Book Festivals and Signings and Panels, Oh My
I hate public speaking. In fact, I more than hate it, I am terrified of it. I have always related to a joke from the television show Seinfeld, in which Jerry talks about a survey of fears which found that public speaking was number one on the list and death was number two. He concluded that if this survey was accurate most people would rather be in the casket than giving the eulogy at a funeral. While I wouldn’t quite go that far, I can’t deny that few things bring me more anxiety than public speaking of any kind.
I didn’t think this fear would have any impact on my dream to be a published author, as I didn’t see the two things as connected. I couldn’t have been more wrong.
Like many writers before me, I once operated under the delusion that my part in the publishing process ended with writing the book. I never thought about the need for marketing and promotion. I certainly never thought about what came along with book signings and book festivals. When I was accepted to my first book festival last year I was so thrilled that at first it didn’t even register that my acceptance included a requirement that I participate in a panel discussion. When the realization hit a short time later I was terrified. A panel discussion? So I have to speak? In public?
When I say I fretted about this for months I am not exaggerating. Anyone who read my blog knows that my excitement over the festival was tempered by the fear of the panel hanging over my head. I was certain that my life could very well end the moment I stepped onto the panel stage.
I’m happy to say that didn’t happen. And even happier to report that I actually ended up enjoying the panel. Even more surprisingly, I enjoyed the presentation I put on at my local library and the talk I gave to a class at the university where I work in the ensuing months. I now actually look forward to the opportunities I have to talk about my writing and my books.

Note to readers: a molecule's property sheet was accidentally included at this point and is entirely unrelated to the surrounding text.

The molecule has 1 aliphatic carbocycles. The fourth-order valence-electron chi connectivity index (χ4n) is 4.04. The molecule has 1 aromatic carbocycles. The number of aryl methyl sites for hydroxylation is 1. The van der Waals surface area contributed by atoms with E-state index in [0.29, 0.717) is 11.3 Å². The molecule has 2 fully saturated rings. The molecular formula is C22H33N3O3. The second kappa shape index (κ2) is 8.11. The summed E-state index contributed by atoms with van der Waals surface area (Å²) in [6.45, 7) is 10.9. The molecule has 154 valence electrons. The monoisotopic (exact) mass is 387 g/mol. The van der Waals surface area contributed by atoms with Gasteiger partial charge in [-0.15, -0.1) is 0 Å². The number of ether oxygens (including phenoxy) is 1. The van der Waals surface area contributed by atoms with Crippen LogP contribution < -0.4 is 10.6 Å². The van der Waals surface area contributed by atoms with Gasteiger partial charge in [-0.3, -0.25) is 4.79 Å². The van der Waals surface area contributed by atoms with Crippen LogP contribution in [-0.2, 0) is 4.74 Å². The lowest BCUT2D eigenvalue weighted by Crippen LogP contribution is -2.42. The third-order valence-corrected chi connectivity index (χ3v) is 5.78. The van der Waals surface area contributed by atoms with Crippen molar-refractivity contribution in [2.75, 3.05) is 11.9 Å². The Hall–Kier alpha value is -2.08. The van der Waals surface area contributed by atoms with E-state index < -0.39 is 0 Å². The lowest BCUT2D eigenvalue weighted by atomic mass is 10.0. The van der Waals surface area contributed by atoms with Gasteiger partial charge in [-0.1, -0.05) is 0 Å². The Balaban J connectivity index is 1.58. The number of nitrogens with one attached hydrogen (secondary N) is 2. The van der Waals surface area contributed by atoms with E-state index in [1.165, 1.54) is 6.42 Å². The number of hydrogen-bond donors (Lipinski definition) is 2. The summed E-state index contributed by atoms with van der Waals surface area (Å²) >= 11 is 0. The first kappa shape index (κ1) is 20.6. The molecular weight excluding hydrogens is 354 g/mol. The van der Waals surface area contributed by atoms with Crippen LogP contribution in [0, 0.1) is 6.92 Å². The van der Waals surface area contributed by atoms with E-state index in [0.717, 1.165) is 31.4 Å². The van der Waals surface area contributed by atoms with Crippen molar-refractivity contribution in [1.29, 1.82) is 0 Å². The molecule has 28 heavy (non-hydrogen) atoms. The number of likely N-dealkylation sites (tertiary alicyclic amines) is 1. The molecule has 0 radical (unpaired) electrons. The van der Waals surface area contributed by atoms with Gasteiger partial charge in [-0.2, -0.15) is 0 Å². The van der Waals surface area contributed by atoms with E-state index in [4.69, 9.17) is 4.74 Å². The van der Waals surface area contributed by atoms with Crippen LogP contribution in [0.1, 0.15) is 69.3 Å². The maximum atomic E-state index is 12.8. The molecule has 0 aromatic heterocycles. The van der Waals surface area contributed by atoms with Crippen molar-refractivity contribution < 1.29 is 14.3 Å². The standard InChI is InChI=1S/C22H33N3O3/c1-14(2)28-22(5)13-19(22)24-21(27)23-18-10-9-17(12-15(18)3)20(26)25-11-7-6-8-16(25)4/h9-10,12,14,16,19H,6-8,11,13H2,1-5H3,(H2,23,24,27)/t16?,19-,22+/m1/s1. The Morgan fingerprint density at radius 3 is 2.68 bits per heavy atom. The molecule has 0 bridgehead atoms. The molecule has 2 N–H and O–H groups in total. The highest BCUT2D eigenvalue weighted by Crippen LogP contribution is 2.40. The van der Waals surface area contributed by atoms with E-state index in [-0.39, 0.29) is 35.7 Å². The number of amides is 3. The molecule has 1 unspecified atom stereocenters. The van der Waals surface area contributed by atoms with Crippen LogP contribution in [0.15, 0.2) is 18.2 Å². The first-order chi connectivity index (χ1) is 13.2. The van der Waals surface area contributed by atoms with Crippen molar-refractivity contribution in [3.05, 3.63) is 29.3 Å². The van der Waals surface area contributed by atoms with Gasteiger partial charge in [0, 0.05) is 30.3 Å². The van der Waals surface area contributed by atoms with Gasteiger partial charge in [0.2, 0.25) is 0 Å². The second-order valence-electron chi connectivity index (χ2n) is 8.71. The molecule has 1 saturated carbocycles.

I know I’m not the only introverted writer out there and I think it’s safe to say there are many of us. So if you’re like me and the thought of an author panel or book signing presentation makes you want to run for the hills, take heart. Believe me when I say that if I can learn to love these things, anyone can.
I was lucky enough to receive some great advice and encouragement from friends before I participated in that panel, so I thought I would share some of that advice here. And remember, if it worked for me it can truly work for anyone.
1. First and foremost, practice! While you can’t know what questions you’ll be asked on a panel, you can still practice talking about your book and your writing. It’s safe to say those will be the topics of the panel, and you’ll also need to be ready to for this when you’re doing a book signing. And if you’re giving a presentation, make sure you know what you’re going to say before it’s time to say it.
2. Embrace the art of acting. Play the role of a confident, extroverted writer who can’t wait to talk about her books. You’ll be amazed how well this one works!
3. Be ready to read an excerpt from your book out loud. This is something I really hate doing. But I’ve practiced in front of a supportive audience – my dog and my cat – and now I’m prepared.
4. Remember that writing a book is something to be proud of, and people will be genuinely interested in it. I’ve been amazed at how supportive and kind people have been. They will be for you, too.
To my amazement, presentations and panels have been some of the most rewarding and affirming things I’ve done on my publishing journey. I would encourage all authors to be on the lookout for conferences and signings and then participate in as many events as possible. I promise you won’t regret it.
Julie Flanders is a librarian by day and a writer all the rest of the time. She is also a television show addict with a particular fondness for Game of Thrones and The Walking Dead and a slightly obsessive sports fan who cheers for the Ohio State Buckeyes and the Cincinnati Reds. Julie is an animal lover and animal rescue advocate who shares her home with her rescued dog and cat. She has written about the joys of pets for outlets such as Cat Fancy, Thrive in Life, and Best Friends Animal Society. Visit Julie at julieflanders.net.
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